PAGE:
The Sea Shepherd Conservation Society ship the Steve Irwin (foreground) collides with the stern of Japanese whaling ship the Yushin Maru 2 in the Southern Ocean

The Sea Shepherd Conservation Society ship the Steve Irwin (foreground) collides with the stern of Japanese whaling ship the Yushin Maru 2 in the Southern Ocean (REUTERS/Sea Shepherd Conservation Society/Adam Lau/Handout)

Japanese whalers have asked a U.S. court to block "sabotage" by Sea Shepherd activists who last season forced them to shorten their annual hunt in the Antarctic Ocean.

The Institute for Cetacean Research and Kyodo Senpaku, which owns the ships used for Japan's so-called scientific whaling programme, said on Friday they had filed a lawsuit against the Sea Shepherd Conservation Society (SSCS) and its founder, Paul Watson, in a Seattle district court.

The announcement follows news that some government funds earmarked for post-tsunami reconstruction will be redirected to beef up security for the whaling fleet.

"Sabotage activities against the research fleet by SSCS and Paul Watson have been escalating over several years," the whaling groups said. "Their actions are dangerous, life threatening and contrary to international law."

Sea Shepherd is a U.S.-based marine wildlife conservation group that says it uses "innovative direct-action tactics to investigate, document, and take action when necessary to expose and confront illegal activities on the high seas".

Japanese officials said they hoped the suit would send a clear message.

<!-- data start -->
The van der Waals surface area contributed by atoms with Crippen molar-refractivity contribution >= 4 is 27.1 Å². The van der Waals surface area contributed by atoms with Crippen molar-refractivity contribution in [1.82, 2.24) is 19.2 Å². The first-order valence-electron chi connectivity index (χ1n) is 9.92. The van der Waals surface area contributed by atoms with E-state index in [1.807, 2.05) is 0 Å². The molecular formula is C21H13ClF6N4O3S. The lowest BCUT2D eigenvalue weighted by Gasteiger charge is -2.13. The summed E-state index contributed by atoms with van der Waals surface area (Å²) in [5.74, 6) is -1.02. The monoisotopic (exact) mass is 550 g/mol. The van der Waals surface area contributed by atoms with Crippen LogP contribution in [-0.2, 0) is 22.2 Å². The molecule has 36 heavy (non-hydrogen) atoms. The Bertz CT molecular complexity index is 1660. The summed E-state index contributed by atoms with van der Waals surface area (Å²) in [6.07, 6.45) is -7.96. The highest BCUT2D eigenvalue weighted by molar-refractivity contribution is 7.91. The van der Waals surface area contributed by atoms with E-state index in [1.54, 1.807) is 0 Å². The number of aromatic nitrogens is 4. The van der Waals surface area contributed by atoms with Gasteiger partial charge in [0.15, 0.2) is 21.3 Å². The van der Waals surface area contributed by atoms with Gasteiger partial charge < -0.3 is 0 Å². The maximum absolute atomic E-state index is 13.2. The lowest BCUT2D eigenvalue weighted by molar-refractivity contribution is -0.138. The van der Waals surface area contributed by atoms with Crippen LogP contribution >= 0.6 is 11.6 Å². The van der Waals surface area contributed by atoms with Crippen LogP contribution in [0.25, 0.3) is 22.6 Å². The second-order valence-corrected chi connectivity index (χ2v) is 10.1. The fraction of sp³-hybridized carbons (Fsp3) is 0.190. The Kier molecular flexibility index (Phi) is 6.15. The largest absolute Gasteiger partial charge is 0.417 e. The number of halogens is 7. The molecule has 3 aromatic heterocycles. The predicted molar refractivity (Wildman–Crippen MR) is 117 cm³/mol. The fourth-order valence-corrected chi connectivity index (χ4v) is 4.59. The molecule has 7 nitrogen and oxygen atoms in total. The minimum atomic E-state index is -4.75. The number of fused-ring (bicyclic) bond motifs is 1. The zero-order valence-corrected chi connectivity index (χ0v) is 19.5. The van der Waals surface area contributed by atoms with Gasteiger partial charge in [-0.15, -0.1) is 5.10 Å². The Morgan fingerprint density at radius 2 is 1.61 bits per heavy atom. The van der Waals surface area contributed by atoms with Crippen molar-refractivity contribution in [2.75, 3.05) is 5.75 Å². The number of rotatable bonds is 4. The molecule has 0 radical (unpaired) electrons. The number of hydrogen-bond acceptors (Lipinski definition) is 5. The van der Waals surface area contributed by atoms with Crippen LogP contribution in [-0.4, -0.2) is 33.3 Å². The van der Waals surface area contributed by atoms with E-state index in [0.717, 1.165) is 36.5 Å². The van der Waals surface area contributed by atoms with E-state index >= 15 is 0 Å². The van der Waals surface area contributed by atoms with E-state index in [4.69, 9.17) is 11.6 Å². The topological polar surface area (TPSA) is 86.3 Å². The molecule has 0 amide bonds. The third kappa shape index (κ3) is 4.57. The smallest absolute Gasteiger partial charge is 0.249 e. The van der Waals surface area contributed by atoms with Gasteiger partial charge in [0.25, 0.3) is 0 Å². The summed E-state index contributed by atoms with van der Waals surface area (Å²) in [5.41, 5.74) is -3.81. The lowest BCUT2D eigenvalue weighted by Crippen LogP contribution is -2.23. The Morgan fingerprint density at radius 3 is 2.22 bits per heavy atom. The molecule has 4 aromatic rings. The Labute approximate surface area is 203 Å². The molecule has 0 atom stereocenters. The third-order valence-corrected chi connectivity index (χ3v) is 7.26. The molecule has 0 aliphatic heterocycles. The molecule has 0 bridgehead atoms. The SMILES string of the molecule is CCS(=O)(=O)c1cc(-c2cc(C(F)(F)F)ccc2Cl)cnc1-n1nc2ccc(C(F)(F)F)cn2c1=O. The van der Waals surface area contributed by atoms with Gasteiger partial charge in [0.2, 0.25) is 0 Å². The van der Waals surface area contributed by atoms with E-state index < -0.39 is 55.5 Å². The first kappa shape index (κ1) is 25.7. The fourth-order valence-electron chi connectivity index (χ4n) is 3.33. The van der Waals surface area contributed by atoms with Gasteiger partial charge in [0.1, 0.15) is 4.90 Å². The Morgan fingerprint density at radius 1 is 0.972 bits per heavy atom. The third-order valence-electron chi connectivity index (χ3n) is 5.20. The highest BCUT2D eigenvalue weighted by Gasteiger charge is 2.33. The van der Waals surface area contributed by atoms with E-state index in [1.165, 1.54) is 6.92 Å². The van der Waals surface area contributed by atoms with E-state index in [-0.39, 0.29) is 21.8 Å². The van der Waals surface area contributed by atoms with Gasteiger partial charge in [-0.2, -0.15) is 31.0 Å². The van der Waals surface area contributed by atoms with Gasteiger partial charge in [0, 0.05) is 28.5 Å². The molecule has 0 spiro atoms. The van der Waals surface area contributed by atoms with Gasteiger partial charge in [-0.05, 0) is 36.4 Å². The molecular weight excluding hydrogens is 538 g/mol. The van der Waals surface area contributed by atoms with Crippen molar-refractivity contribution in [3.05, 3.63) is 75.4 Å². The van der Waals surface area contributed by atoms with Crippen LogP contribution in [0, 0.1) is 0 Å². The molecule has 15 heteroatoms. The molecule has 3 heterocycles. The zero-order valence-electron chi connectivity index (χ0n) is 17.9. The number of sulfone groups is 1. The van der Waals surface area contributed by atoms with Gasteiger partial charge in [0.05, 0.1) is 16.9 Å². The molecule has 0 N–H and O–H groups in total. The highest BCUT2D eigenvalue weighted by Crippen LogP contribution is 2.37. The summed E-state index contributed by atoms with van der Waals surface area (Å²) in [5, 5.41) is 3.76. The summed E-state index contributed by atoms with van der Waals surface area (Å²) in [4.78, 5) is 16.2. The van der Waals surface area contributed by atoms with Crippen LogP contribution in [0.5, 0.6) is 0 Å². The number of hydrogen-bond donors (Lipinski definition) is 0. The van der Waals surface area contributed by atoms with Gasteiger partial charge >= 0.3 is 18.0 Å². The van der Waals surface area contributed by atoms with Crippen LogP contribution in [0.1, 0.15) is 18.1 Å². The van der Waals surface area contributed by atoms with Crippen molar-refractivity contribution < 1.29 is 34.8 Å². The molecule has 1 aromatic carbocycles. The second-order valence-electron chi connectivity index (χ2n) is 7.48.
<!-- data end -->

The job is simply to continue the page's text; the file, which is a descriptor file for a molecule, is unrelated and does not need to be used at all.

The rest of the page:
"With this as a turning point, I hope they stop disturbing us," said Michihiko Kano, Japan's Agriculture, Forestry and Fisheries Minister.

Japan said in October that it would tighten security for its fleet in the Antarctic this winter, including sending a patrol ship to protect crews.

One of three nations that hunt whales, Japan introduced scientific whaling to skirt a commercial whaling ban after a 1986 international moratorium.

It argues that it has a right to monitor the whales' impact on its fishing industry and cites a long history of whaling, as well as cultural traditions including eating whale meat.

Part of a third extra budget is set aside for security measures, and 498.9 billion yen of the 12.1 trillion yen extra budget is earmarked for fisheries-related reconstruction such as repairs of fishing ports damaged by the March 11 earthquake and tsunami.

The government said it hoped some 2.3 billion yen ($29.7 million) to be used for "measures to promote the stability of scientific whaling" would help the recovery of Ishinomaki, a city devastated by the tsunami.

Australia filed a complaint against Japan last year at the World Court in the Hague to stop Southern Ocean whaling. A ruling is not expected until at least 2013. ($1 = 77.5100 Japanese yen) (Writing by Elaine Lies; Editing by John Newland)